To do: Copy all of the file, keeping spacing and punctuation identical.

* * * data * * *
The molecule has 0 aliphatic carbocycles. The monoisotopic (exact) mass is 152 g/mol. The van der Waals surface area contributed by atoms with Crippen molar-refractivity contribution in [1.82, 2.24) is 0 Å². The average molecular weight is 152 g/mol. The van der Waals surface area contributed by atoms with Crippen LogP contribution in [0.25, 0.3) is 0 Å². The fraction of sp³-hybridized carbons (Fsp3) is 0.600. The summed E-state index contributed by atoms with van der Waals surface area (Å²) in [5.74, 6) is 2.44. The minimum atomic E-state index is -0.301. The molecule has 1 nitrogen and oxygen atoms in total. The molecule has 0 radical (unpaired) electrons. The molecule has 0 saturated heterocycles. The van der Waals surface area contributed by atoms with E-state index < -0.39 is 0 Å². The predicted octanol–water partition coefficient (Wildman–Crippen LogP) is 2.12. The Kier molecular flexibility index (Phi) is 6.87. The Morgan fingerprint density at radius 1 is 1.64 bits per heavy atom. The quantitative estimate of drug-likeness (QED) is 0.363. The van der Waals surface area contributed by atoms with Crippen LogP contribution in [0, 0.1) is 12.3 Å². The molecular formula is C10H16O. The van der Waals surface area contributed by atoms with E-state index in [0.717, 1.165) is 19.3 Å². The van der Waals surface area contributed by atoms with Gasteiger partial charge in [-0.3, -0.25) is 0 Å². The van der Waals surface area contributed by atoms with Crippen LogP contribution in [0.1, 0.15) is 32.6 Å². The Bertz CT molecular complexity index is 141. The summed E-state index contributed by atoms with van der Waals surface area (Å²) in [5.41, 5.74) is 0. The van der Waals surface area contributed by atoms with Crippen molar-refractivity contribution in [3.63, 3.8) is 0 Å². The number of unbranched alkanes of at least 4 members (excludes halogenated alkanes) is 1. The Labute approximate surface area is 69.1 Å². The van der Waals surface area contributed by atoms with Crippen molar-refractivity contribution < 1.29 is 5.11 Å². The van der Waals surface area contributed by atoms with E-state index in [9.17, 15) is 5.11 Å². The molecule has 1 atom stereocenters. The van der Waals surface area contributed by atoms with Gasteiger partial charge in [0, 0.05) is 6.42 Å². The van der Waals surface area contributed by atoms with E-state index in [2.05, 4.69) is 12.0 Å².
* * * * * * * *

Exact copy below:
The molecule has 0 aliphatic carbocycles. The monoisotopic (exact) mass is 152 g/mol. The van der Waals surface area contributed by atoms with Crippen molar-refractivity contribution in [1.82, 2.24) is 0 Å². The average molecular weight is 152 g/mol. The van der Waals surface area contributed by atoms with Crippen LogP contribution in [0.25, 0.3) is 0 Å². The fraction of sp³-hybridized carbons (Fsp3) is 0.600. The summed E-state index contributed by atoms with van der Waals surface area (Å²) in [5.74, 6) is 2.44. The minimum atomic E-state index is -0.301. The molecule has 1 nitrogen and oxygen atoms in total. The molecule has 0 radical (unpaired) electrons. The molecule has 0 saturated heterocycles. The van der Waals surface area contributed by atoms with E-state index < -0.39 is 0 Å². The predicted octanol–water partition coefficient (Wildman–Crippen LogP) is 2.12. The Kier molecular flexibility index (Phi) is 6.87. The Morgan fingerprint density at radius 1 is 1.64 bits per heavy atom. The quantitative estimate of drug-likeness (QED) is 0.363. The van der Waals surface area contributed by atoms with Crippen LogP contribution in [0, 0.1) is 12.3 Å². The molecular formula is C10H16O. The van der Waals surface area contributed by atoms with E-state index in [0.717, 1.165) is 19.3 Å². The van der Waals surface area contributed by atoms with Gasteiger partial charge in [-0.3, -0.25) is 0 Å². The van der Waals surface area contributed by atoms with Crippen LogP contribution in [0.1, 0.15) is 32.6 Å². The Bertz CT molecular complexity index is 141. The summed E-state index contributed by atoms with van der Waals surface area (Å²) in [5.41, 5.74) is 0. The van der Waals surface area contributed by atoms with Crippen molar-refractivity contribution in [3.63, 3.8) is 0 Å². The number of unbranched alkanes of at least 4 members (excludes halogenated alkanes) is 1. The Labute approximate surface area is 69.1 Å². The van der Waals surface area contributed by atoms with Crippen molar-refractivity contribution < 1.29 is 5.11 Å². The van der Waals surface area contributed by atoms with E-state index in [9.17, 15) is 5.11 Å². The molecule has 1 atom stereocenters. The van der Waals surface area contributed by atoms with Gasteiger partial charge in [0, 0.05) is 6.42 Å². The van der Waals surface area contributed by atoms with E-state index in [2.05, 4.69) is 12.0 Å².